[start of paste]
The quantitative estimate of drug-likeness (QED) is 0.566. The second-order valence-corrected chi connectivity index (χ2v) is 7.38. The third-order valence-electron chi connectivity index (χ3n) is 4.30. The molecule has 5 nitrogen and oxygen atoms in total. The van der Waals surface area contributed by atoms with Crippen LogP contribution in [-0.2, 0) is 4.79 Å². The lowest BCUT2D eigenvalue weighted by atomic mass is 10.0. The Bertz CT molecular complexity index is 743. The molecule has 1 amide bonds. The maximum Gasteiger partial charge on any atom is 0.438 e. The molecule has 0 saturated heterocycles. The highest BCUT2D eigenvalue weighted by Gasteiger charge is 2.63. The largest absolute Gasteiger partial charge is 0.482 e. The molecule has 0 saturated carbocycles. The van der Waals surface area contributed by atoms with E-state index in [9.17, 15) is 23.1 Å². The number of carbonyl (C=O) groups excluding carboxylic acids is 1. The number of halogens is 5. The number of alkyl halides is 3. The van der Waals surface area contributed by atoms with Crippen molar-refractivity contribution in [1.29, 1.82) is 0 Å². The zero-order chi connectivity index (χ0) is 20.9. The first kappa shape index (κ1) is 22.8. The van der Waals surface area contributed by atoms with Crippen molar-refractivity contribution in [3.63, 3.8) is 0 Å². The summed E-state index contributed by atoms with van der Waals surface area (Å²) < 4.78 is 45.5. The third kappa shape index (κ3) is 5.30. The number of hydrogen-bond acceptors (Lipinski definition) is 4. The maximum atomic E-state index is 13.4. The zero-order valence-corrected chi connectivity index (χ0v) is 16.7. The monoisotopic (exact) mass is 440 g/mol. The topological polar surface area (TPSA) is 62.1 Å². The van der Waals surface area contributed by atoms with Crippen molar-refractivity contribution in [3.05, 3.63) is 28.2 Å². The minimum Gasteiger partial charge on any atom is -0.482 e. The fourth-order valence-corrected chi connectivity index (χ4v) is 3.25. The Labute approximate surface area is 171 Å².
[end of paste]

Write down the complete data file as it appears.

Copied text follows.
The quantitative estimate of drug-likeness (QED) is 0.566. The second-order valence-corrected chi connectivity index (χ2v) is 7.38. The third-order valence-electron chi connectivity index (χ3n) is 4.30. The molecule has 5 nitrogen and oxygen atoms in total. The van der Waals surface area contributed by atoms with Crippen LogP contribution in [-0.2, 0) is 4.79 Å². The lowest BCUT2D eigenvalue weighted by atomic mass is 10.0. The Bertz CT molecular complexity index is 743. The molecule has 1 amide bonds. The maximum Gasteiger partial charge on any atom is 0.438 e. The molecule has 0 saturated heterocycles. The highest BCUT2D eigenvalue weighted by Gasteiger charge is 2.63. The largest absolute Gasteiger partial charge is 0.482 e. The molecule has 0 saturated carbocycles. The van der Waals surface area contributed by atoms with E-state index in [9.17, 15) is 23.1 Å². The number of carbonyl (C=O) groups excluding carboxylic acids is 1. The number of halogens is 5. The number of alkyl halides is 3. The van der Waals surface area contributed by atoms with Crippen molar-refractivity contribution in [1.29, 1.82) is 0 Å². The zero-order chi connectivity index (χ0) is 20.9. The first kappa shape index (κ1) is 22.8. The van der Waals surface area contributed by atoms with Crippen molar-refractivity contribution in [3.63, 3.8) is 0 Å². The summed E-state index contributed by atoms with van der Waals surface area (Å²) < 4.78 is 45.5. The third kappa shape index (κ3) is 5.30. The number of hydrogen-bond acceptors (Lipinski definition) is 4. The maximum atomic E-state index is 13.4. The zero-order valence-corrected chi connectivity index (χ0v) is 16.7. The monoisotopic (exact) mass is 440 g/mol. The topological polar surface area (TPSA) is 62.1 Å². The van der Waals surface area contributed by atoms with Crippen molar-refractivity contribution in [3.05, 3.63) is 28.2 Å². The minimum Gasteiger partial charge on any atom is -0.482 e. The fourth-order valence-corrected chi connectivity index (χ4v) is 3.25. The Labute approximate surface area is 171 Å².